Stage Five featured a lot of targets very close up, but they threw in something to challenge people. Competitors had to shoot the stage carrying an “egg” in their weak hand—in this case the egg was a mini clay pigeon with the center punched out of it. Most shooters stuck their pinkies through the hole. If you busted it while doing a reload or shooting, it added thirty seconds to your time.
Stage Six had competitors start by climbing onto a swinging bridge, from which they had to repeatedly engage several distant steel silhouettes. From there you charged into a CQB situation, shooting various targets around corners and through windows.
Stage Seven required you to start on a platform at the back of the range, engage a steel target, then run forward into a simulated house and shoot a number of headshots, some at distance, avoiding hostage targets. At the end you dumped out your magazine, fired the round in your chamber at a distant clay pigeon (to ensure your gun was unloaded). Then you grabbed a steel silhouette nicknamed Lieutenant Dan (cuz he ain’t got no legs!) and carry him back to the platform, dump him, and then re-engage the same distant steel target.
Lieutenant Dan was somewhere north of sixty pounds, and I nearly blew my knee out trying to run with him in one hand, Baklava in the other. But it was at the end of this stage when I realized that the zero had shifted on my Trijicon SRO. We didn’t start on stage one, we started on four, and it wasn’t until this stage when my zero shift became obvious, and resulted in multiple misses.
I sighted the rifle/SRO in at 50 yards at my club in Michigan the week before I left, but whether it was the 2000+ bouncy miles in the back of my truck to Vegas, the elevation changes going through the Rockies (up to 11,158 feet at the Eisenhower Tunnel and back down a few thousand feet, then back up to 10,666 at Vail Pass before going down to 2,500 feet in Vegas), or both, I discovered my SRO was hitting four inches low at 25 yards. I dialed in the estimated adjustment, and the rifle stayed zeroed the rest of the match.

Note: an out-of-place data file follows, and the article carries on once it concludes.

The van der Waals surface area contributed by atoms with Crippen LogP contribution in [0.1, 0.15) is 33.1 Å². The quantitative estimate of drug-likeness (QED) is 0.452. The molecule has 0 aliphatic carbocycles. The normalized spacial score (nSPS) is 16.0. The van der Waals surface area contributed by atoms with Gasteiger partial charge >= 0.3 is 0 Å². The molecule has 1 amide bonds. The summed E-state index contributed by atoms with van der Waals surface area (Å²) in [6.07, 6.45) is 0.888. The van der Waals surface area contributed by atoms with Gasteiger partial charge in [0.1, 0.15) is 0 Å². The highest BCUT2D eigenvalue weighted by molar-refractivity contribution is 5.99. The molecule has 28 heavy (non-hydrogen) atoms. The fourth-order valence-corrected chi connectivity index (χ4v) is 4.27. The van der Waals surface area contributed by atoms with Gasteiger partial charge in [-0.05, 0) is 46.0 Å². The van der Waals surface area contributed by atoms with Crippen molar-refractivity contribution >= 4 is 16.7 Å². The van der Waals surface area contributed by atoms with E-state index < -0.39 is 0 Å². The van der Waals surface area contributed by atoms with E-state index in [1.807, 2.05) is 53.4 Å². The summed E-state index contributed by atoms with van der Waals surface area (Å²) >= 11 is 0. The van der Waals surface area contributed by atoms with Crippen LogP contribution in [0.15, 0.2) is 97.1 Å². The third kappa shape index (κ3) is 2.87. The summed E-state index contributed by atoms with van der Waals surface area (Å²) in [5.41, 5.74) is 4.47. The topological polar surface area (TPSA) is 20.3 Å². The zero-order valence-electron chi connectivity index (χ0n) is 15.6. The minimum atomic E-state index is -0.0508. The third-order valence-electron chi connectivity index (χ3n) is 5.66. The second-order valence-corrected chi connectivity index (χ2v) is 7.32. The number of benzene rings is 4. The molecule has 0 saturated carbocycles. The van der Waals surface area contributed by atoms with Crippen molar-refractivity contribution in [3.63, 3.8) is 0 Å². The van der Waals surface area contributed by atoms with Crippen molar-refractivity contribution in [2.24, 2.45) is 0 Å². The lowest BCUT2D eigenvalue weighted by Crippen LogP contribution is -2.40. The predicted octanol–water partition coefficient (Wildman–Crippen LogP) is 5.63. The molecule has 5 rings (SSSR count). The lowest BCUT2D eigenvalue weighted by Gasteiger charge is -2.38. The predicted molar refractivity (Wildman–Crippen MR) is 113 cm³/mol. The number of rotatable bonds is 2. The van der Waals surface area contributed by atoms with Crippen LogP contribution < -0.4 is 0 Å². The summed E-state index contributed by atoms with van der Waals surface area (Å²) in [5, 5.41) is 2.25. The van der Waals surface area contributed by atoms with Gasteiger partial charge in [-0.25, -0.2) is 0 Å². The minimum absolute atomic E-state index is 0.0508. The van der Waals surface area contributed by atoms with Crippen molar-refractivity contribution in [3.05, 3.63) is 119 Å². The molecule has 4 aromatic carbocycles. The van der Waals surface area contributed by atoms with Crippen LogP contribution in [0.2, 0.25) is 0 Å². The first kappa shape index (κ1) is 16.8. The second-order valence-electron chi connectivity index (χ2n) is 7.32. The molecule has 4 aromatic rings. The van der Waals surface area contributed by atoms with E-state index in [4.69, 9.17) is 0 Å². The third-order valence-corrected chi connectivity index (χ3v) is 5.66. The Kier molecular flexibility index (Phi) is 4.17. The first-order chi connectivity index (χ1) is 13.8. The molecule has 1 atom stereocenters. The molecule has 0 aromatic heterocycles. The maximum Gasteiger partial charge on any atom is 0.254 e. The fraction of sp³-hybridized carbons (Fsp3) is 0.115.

Stage Eight had shooters engaging multiple paper targets at close range, emptying their rifle, then running over to the next bay, loading, and engaging three steel plates at 100 yards from an awkward shooting position. I could really feel the 3000-foot elevation of the range when running.
Rule #1: cardio.
Brendan Vorobiev decided he wanted to compete, and I loaned him Baklava to shoot the match the next day. The Trijicon SRO, after my adjustment, stayed zeroed through more than half my match and all of his, which makes me think it was solely the elevation change that messed with it.
Several times throughout the day you could hear chants of “Let’s go Brendan!” erupt. I might have started some of them.
Read Part 3: Kalashnikrazy
If you have any thoughts or comments on this article, we’d love to hear them. Email us at FirearmsNews@Outdoorsg.com.
About the Author:
James Tarr is a longtime contributor to Firearms News and other firearms publications. He is also the author of several books, including CARNIVORE, which was featured on The O’Reilly Factor. His current best-selling novel, Dogsoldiers, is available now through Amazon.